Tastes

Rosencrantz

Founder of whiskyart.blog (apologies for my poor English).

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  1. Sheep Dip

    Blended Malt — Highlands, Scotland

    Tasted
    2.0
    2.0 out of 5 stars
  2. Johnnie Walker Gold Label Reserve

    Peated Blend — Scotland

    Tasted
    4.0
    4.0 out of 5 stars
    The aroma on the nose is very fresh and inviting, of freshly cut grass, flowers (rose and magnolia), almonds, orange, a drop of honey, nutmeg. Lemon cream. Slightly balsamic. Warmer and stronger on the palate, with a slight spicy push (nutmeg and white pepper), flows oily while keeping its soul sweet and herbaceous soul, with more honey, orange, lemon and cereals. Slender peat in the background, little more than a curl of smoke with a metallic note. Constant and frank in the aromas, very drinkable. Long enough finish, with a touch of salt, spices, orange, honey. Complexity and evolution are certainly not among its characteristics, but it is a blended whisky quite pleasant to drink, well balanced in its aromas and rich enough to leave you satisfied.
  3. Johnnie Walker Black Label

    Peated Blend — Scotland

    Tasted
    3.5
    3.5 out of 5 stars
    Nose with a slight alcoholic hint (which with 40%ABV is never a good start), it is still quite fresh and clean, with herbaceous and mineral tones together with yellow fruit (peach, apricot and melon), orange, light vanilla and lemon peel. The peat is really a hint in the background, more vegetable than smoky. All in all pleasant, but so far it has very little of a "black" soul. The peat comes out in the palate, even if on the background, with an ashy and toasty contribution, while the citrus fruits and the fruity notes of the nose remain frontal with the addition of almonds and butter biscuit. Always herbaceous and fresh, with a light and subtle profile, with alcohol well present (too much) and a certain bitter and metallic note that develops over time. The finish is rather short, of citrus fruits, ash, metal. Drinkable but not too much, in small quantities it is pleasant but in the long run it expresses an unpleasant artificial note that breaks the lightness of the whole. All in all, it keeps what it promises, mixed it gives a touch of ash enough not to stir the spirits, and can be a good starting point for those who want to get closer to Scotch whisky.
  4. Glenallachie 10 year CS batch 3

    Single Malt — Scotland

    Tasted
    3.75
    3.75 out of 5 stars
    The alcohol does not sting at all at the nose, letting the warm and fruity aromas flow, which are influenced by both Bourbon and Sherry: vanilla, caramel, ripe figs, dates, red fruits, candied orange, butter cookies, cinnamon. Very rich, with the wood as a background which tends to grow over time becoming drier, while the aromas turn to buttery with a hint of acidity. On the palate the gradation becomes pungent and spicy, combining cloves and rhubarb with cinnamon, with an acidity more present at the limits of the invasive, along with red fruits, chocolate, licorice, hazelnuts, orange and lemon tip. Full-bodied and oily, with the wood always present and rough, with a bit of bitterness more and more pressing. The finish is quite long, dry, of wood, cloves, orange, lemon, licorice. Alcoholic content not very centered, the wood clears up too much, disrupting the aromas that lose on the palate the amalgam initially perceived on the nose, with the bitterness that tends to eat the pleasantness of the flavors.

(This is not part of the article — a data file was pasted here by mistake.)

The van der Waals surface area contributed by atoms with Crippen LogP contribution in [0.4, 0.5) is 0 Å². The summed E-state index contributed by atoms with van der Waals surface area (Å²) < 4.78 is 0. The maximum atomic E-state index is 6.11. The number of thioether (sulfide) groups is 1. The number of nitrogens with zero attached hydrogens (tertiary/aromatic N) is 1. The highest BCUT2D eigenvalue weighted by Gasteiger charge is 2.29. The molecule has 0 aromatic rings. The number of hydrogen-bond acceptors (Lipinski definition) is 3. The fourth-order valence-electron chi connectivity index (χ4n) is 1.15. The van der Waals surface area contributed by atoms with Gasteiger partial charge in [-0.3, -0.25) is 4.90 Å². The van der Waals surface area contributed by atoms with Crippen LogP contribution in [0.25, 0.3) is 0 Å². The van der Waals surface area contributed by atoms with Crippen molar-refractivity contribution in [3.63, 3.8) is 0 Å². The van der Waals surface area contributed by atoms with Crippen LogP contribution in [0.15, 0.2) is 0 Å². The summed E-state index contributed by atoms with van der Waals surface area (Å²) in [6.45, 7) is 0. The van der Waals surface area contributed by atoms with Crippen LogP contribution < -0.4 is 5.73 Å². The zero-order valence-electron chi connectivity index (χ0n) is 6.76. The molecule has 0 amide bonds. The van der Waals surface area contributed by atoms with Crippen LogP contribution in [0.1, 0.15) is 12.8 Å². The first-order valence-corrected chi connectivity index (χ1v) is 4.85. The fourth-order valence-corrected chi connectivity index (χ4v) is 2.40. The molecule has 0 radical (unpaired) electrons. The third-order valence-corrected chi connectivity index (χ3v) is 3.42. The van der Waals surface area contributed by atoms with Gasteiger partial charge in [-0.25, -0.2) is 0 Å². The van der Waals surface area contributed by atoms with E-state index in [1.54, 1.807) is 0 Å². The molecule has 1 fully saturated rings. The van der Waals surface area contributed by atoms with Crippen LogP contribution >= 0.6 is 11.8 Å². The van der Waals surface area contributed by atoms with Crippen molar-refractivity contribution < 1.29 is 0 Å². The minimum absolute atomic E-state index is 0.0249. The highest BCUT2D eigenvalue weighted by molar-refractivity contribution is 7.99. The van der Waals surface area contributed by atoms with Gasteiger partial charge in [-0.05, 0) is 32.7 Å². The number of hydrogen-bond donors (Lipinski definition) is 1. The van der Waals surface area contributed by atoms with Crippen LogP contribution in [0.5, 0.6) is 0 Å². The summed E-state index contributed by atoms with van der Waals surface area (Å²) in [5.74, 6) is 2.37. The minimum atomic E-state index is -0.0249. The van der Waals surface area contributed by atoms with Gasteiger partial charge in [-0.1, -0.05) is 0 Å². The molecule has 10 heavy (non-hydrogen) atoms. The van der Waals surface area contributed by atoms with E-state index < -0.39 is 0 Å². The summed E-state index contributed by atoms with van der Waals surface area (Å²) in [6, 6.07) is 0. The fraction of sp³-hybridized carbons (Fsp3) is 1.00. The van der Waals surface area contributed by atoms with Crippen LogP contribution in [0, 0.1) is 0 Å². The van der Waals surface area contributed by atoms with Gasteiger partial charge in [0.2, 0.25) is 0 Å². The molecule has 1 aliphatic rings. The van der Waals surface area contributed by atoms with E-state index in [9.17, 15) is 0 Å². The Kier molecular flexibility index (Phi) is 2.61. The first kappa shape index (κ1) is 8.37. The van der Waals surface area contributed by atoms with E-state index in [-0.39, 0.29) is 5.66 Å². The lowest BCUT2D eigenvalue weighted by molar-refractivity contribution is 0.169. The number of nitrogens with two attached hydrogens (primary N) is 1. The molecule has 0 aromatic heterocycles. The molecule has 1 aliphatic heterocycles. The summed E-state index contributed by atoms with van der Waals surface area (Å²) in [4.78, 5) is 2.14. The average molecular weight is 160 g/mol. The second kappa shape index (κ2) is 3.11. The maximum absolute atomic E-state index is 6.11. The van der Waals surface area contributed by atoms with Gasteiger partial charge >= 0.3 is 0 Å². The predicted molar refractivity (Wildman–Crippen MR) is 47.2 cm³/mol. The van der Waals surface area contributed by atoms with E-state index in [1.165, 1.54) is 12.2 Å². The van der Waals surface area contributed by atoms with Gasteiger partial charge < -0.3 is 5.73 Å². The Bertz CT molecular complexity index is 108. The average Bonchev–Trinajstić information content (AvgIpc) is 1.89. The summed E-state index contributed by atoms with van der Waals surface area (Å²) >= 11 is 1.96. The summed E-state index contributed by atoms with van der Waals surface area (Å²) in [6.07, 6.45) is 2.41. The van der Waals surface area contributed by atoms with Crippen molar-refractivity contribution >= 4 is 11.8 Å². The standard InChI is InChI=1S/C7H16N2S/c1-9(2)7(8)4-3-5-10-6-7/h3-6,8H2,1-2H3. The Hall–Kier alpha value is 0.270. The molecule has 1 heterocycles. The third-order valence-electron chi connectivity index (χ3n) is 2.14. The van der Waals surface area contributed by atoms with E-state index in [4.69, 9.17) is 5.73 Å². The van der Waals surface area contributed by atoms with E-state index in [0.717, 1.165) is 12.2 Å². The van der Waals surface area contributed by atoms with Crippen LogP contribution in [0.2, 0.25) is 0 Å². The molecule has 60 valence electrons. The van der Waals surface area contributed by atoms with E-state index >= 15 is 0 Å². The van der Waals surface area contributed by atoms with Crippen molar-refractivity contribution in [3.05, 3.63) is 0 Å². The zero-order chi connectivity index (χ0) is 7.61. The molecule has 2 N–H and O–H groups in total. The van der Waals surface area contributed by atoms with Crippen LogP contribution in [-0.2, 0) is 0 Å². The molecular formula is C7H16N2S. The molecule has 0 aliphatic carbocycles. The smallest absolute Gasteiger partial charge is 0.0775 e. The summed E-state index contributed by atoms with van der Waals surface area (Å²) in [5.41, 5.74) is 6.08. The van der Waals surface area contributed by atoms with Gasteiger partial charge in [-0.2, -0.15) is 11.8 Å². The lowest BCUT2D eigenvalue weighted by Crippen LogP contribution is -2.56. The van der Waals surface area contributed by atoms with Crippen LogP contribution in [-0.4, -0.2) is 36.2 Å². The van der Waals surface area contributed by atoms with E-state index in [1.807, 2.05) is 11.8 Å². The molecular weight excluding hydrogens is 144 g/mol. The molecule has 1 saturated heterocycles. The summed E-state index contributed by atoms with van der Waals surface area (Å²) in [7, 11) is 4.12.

5. Ben Nevis 10 Year

    Single Malt — Highland, Scotland

    Tasted
    4.5
    4.5 out of 5 stars
    Nose very fresh and delicate, floral with balsamic touches (mint, even), accompanied by fruit (peach, apricot, apple) and cinnamon. Spice that opens in time to sherried hints, which gradually impose themselves with ripe plum, raisins in spirit, dark chocolate, a shade of coffee. Two souls that intertwine without stumbling, very interesting. The alcohol content is optimal, it warms up without exceeding in the mouth letting the freshness of the aromas pamper the palate in a full and oily consistency, encouraging the spicy side (again cinnamon with a pinch of pepper) combined with a delicate caress of the wood. The balanced marriage between American and Spanish influences remains, with vanilla, chocolate, yellow fruit (even some pineapple), orange, plums and liquorice. A rather long finish of orange, cinnamon, pepper, licorice and an impression of coffee. What a masterful balance for such a young whisky! Now I understand the desperate search for a bottle by many, a valuable distillate that blends the barrels of maturation without any effort into a full and satisfying drink.
  6. Ardbeg Supernova 2019

    Peated Single Malt — Islay, Scotland

    Tasted
    4.0
    4.0 out of 5 stars